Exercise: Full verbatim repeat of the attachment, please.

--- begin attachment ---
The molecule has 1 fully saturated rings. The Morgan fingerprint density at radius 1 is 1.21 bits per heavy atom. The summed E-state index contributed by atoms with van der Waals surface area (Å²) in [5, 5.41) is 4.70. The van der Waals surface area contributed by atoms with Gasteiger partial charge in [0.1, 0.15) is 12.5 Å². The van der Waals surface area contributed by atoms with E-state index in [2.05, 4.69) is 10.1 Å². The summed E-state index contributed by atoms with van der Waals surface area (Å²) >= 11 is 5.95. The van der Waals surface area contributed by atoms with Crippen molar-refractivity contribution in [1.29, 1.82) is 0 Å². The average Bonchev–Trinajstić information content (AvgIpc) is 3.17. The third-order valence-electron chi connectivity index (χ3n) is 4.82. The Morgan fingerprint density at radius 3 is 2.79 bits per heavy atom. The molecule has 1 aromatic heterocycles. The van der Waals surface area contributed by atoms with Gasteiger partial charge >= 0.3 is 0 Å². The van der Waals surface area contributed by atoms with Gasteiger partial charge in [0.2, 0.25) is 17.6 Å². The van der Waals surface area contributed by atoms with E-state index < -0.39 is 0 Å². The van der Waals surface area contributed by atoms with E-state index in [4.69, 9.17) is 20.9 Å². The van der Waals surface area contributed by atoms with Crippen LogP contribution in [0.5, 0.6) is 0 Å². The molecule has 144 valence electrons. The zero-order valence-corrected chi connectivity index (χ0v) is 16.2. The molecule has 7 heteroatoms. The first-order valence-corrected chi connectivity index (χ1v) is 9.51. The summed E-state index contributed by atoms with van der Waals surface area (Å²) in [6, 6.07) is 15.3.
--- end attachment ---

The molecule has 1 fully saturated rings. The Morgan fingerprint density at radius 1 is 1.21 bits per heavy atom. The summed E-state index contributed by atoms with van der Waals surface area (Å²) in [5, 5.41) is 4.70. The van der Waals surface area contributed by atoms with Gasteiger partial charge in [0.1, 0.15) is 12.5 Å². The van der Waals surface area contributed by atoms with E-state index in [2.05, 4.69) is 10.1 Å². The summed E-state index contributed by atoms with van der Waals surface area (Å²) >= 11 is 5.95. The van der Waals surface area contributed by atoms with Crippen molar-refractivity contribution in [1.29, 1.82) is 0 Å². The average Bonchev–Trinajstić information content (AvgIpc) is 3.17. The third-order valence-electron chi connectivity index (χ3n) is 4.82. The Morgan fingerprint density at radius 3 is 2.79 bits per heavy atom. The molecule has 1 aromatic heterocycles. The van der Waals surface area contributed by atoms with Gasteiger partial charge >= 0.3 is 0 Å². The van der Waals surface area contributed by atoms with Gasteiger partial charge in [0.2, 0.25) is 17.6 Å². The van der Waals surface area contributed by atoms with E-state index < -0.39 is 0 Å². The van der Waals surface area contributed by atoms with E-state index in [4.69, 9.17) is 20.9 Å². The van der Waals surface area contributed by atoms with Crippen LogP contribution in [0.5, 0.6) is 0 Å². The molecule has 144 valence electrons. The zero-order valence-corrected chi connectivity index (χ0v) is 16.2. The molecule has 7 heteroatoms. The first-order valence-corrected chi connectivity index (χ1v) is 9.51. The summed E-state index contributed by atoms with van der Waals surface area (Å²) in [6, 6.07) is 15.3.